Hamas will not agree to the continuation of Palestinian security cooperation with Israel once it teams up with the Fatah movement led by Palestinian Authority President Mahmoud Abbas to form a unity government.
Senior Gaza official and deputy Hamas leader Moussa Abu Marzouk said Saturday that Hamas had reached no understanding with Fatah regarding the issue of security cooperation with Israel, and that the Islamist movement would not allow it to continue, Israel Radio reported.
Abu Marzouk said the Palestinian unity government would be unveiled early this week, on Monday or Tuesday. He added that Hamas had also removed its objections to Palestinian Authority Foreign Minister Riyad al-Malki remaining in the post.
Israel suspended peace talks with Abbas over the unity pact, saying it would not negotiate with a government supported by Hamas, which calls for Israel’s destruction.
“We have an unprecedented offensive capability, which allows us to accurately strike thousands of targets in one day. We have doubled our abilities twice in the past two years. By the end of 2014, we will see an improvement of 400 percent to our offensive capabilities relative to the recent past, as a result of a long improvement process.”
A recently released infographic from The Huffington Post underscores how deadly the plight of Christians in the Middle East has become in the last decade.
The populations of Iraq, Egypt, and Syria — arguably the Middle East's three most volatile countries in the 21st century — suggest that their turmoil has had especially devastating effects on the Christian population. Syria, for instance, boasted a population of one million Christians in 2010. Today, only 550,000 remain - a drop of nearly 50 percent.
Prior to the U.S. 2013 invasion of Iraq, the country was home to 1.5 million Christians. Today, only about 500,000 remain, just a third of the previous Christian population.
In Egypt, a country whose Copt population has lived for hundreds of years in the region and has long made up 10 percent of the nation's population, 93,000 of the 4.1 million people have fled the country since 2011.
That the population of these Christians has so dwindled is not surprising given the extent to which they have been targeted by Islamists within their countries.
On Christmas Day in 2013, nearly 40 Iraqis were killed after two car bombs targeted a church and a marketplace.
In Egypt, following the deposal of Egyptian President Mohammed Morsi, many of the Copt's countrymen themselves wrecked dozens of churches and institutions in Minya, turning the Christian population into scapegoats for Morsi's removal from power. According to a Human Rights Watch report following last summer's violence, 37 churches had been either destroyed or badly damaged, and at least five others were attacked, in fighting that left four people dead.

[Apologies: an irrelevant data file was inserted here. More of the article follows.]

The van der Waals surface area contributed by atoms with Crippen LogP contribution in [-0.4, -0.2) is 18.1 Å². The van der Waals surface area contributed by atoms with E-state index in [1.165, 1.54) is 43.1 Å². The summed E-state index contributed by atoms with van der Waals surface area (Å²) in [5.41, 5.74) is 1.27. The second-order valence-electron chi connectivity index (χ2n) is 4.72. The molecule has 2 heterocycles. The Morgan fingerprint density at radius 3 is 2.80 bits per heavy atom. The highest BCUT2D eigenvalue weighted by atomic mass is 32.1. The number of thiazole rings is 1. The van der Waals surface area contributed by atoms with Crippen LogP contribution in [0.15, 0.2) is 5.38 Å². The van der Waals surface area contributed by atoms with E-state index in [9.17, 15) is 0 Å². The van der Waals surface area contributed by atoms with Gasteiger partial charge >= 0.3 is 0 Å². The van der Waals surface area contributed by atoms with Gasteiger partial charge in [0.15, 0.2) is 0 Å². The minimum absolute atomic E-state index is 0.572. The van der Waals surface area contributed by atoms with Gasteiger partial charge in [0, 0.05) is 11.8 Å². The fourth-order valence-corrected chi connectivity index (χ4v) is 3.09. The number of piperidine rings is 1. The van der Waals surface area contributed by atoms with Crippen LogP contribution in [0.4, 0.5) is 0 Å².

In Syria, many Christians have been subject to kidnappings and invasions in their village from extremist rebel fighters who have picked on the ancient communities, in some cases for their support of the Bashar Al-Assad government.
For more how the state of the region as a whole, take a look below. Their data is taken from Pew, the Associated Press, The New York Times, PBS, the Jerusalem Post and Voice of America.
47 years ago this week Israeli forces ended the division of Jerusalem.
The city had been split during the Arab siege of the capital in 1948 and it remained cut in half by an ugly wall as well as by dangerous no-man's-land zones.
The victory in the Six-Day War ended an illegal occupation of the eastern portion of the city as well as the walled Old City by Jordan that had lasted for 19 years but was not recognized by the world.
In breaking down the barriers, the Israelis not only reunited the city but opened access to its religious shrines—including the Western Wall and the Temple Mount—which had been off limits for Jews during the Jordanian occupation.
Highlighting a complicated scheme put forward by a Jerusalem architectural firm, the paper asserted that most Jerusalemites wouldn't even notice the difference if their city was re-partitioned.
On the surface the plan, which has been funded by a variety of left-wing sources, seems practical if complicated and expensive. But it is not only completely unrealistic; it is based on a fantasy that the real problem in Jerusalem is primarily one of engineering, aesthetics, and logistics.
Like every other element of other utopian peace plans that are sold to both the Israeli and Western publics as the solution that "everybody knows" must eventually happen, this vision of Jerusalem ignores the fundamental problem of peace: the fact that the Palestinians don't want it.
The conceit of the divided Jerusalem scheme is that the old "green line" that once cut through the city as well as the West Bank is alive and well. Since the second intifada, Jews largely avoid Arab sectors of the city and Arabs do the same in Jewish sections.
The only problem then is how to "soften" the appearance of a division so as to codify the reality of a divided city without actually reinstating the ugly and perilous military fortifications that served as the front lines for the Arab-Israeli wars from 1949 to 1967.
There is some truth to the notion that Jerusalem is currently divided in this manner. But it is a fallacy to assert that it is anything as absolute as the of the plan and their media cheerleaders claim. Contrary to the notion popularized by the terminology used by the media, there is no real east or west Jerusalem. The city is built on hills with much of the "eastern" section actually in the north and south where Jewish neighborhoods on the other side of the green line have existed for over 40 years.
The idea that this can all be easily sorted out by handing out the Jewish sections to Israel and the Arab ones to "Palestine" won't work.